The Hollywood film, ‘The Miracle Worker’ portrays the difficulty Keller experienced in learning a language, when she was just a child, and it’s synonymous with the mystery surrounding Keller because she learned how to converse, despite being both deaf and blind; Keller might have had a late start in life with language, but that didn’t deter her from having her own special voice

Hellen Keller was an American deaf-blind person, who found international stardom in her life for her penmanship, activism and for being the first deaf-blind person to earn a university degree. Helen was inflicted with a rare illness, in my point of view, which makes  it impossible for her to learn Braille – the language that blind people use to read and write, or learn sign language – the language that deaf people use to communicate, because she is both deaf and blind. Keller can neither learn Braille to express herself because she’s unable to hear (and feel through touch) and associate a word with an object, like blind people do when they have learnt Braille, nor is she able to see and learn sign language and then also associate a sign with an object, like deaf people do when they have learnt sign language.

It’s an extraordinarily different kind of illness and this sets Keller apart from people with disabilities just like her: those who are deaf or those who are blind, but never both together – millions of people around the world are sadly blind, or deaf. And yet Helen, who is doubly more disabled than a blind or deaf person, miraculously overcomes her personal barriers to become just like any woman in the world. The reason behind this is Helen’s teacher: Anne Sullivan, who’s blind herself and astoundingly lacking in reading/writing abilities; Anne eventually became Helen’s governess and even earned her companionship – the two had a forty-nine-year-long relationship, despite what’s portrayed in the movie The Miracle Worker (1962), which was based on Helen’s autobiography.

The Miracle Worker (1962)

In the movie, Helen Keller (Patty Duke) constantly has violent and uncontrollable outbursts because given that Keller’s both blind and deaf since birth, Keller is unable to converse or express herself. Anne Sullivan (Anne Bancroft) then turns things around for Keller when she teaches her to associate an object with a sign, which describes it. Both Braille and sign language had long been invented since Keller’s birth in the 1880s but despite being from a relatively well-to-do family (Keller’s from an army background, which runs really deep), Helen is unable to use either to express herself because of her disease.

Born in 1880 at a homestead in Alabama, Helen Keller initially had no defects in eyesight or hearing. But when she was only a little over a year old, Keller was inflicted with either scarlet fever or meningitis – both her brain and stomach was in a congested state; it’s a medical condition, which can be described as both her organs were blocked up because it’s filled with something too much; this medical condition, in the end, made Keller both deaf and blind.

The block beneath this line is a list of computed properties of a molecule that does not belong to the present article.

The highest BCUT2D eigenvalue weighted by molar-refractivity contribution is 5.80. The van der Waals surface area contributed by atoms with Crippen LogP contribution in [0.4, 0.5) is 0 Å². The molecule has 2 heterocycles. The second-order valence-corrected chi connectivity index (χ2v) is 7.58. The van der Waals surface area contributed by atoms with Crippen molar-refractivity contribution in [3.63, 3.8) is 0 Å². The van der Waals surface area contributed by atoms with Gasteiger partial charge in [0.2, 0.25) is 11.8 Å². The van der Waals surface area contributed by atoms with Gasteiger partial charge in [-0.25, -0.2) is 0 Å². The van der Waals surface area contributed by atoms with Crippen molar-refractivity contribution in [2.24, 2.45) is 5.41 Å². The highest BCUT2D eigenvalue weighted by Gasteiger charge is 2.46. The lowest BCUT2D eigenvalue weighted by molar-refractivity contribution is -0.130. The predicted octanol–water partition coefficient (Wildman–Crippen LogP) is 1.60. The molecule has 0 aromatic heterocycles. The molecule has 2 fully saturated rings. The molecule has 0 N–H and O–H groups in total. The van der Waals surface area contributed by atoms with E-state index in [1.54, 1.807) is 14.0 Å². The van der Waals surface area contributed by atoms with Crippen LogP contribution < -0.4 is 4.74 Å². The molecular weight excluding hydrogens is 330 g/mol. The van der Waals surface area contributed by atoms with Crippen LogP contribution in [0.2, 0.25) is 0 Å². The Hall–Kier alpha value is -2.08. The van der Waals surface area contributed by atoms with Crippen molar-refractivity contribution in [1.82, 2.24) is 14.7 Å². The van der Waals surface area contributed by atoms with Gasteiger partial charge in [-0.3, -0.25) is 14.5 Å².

Before Sullivan entered her life, Helen was able to communicate with the home cook’s daughter using signs and her vocabulary eventually expanded to include sixty signs, which had certain similarities to both sign and spoken languages and she would use this to converse with her family. This means that Helen could construct simple sentences and also words and they they are kind of similar to each other even though each sign is isolated from another.

It’s extraordinary that Helen even had a vocabulary of her own, or learned to communicate in the end because she almost evolved into a wild child, brought up in isolation and these kinds of deaf children mostly don’t exhibit signs of any knowledge over language – they have extreme difficulty with the learning of a language. Helen had already taught herself how to live with her disabilities but when Kate Adams (Helen’s mother) learned from Charles Dickens’ American Notes of the education of another deaf-blind woman (Laura Bridgman), Adams made Keller visit a physician specialized in eye, ear, nose and throat, who referred her to Alexander Graham Bell (the inventor of the telephone), who in turn suggested Kate drop by the Perkins Institute for the Blind, where Bridgman had been taught.

Anne Sullivan was approached for Helen Keller when she was only twenty-years-old, and Anne was a former student at Perkins. In March 1887, Sullivan and Keller begin their association. At first, it’s not an easy one because Keller is frustrated she cannot grasp that every object is associated with a word, which describes what it is. In one shocking episode: when Anne attempts to teach Keller the word for ‘mug’, Keller’s frustration leads her to break the mug. The following month, Keller finally gets her big break in expressing herself: her teacher runs cool water over Keller’s one palm, and makes motions on Keller’s other palm – this makes Keller identify what water is, but with symbols, instead of words.

Eating Out

What to wear? That’s one of the biggest questions when preparing for a meal out. I prefer to keep it casual enough: a mini skirt, a jumper and ballerina flats – the fashion ensemble spells fun and relaxed, so they are my go-to options. I feel it’s important to look good for something special. I’ve got be wise – given the prices of meals in posh places, eating out can’t be a weekly episode for me so it’s more of a special episode and something worth dressing up a little bit for. I do aspire to make eating out a regular thing, however – maybe when I get organized more I’ll get myself there.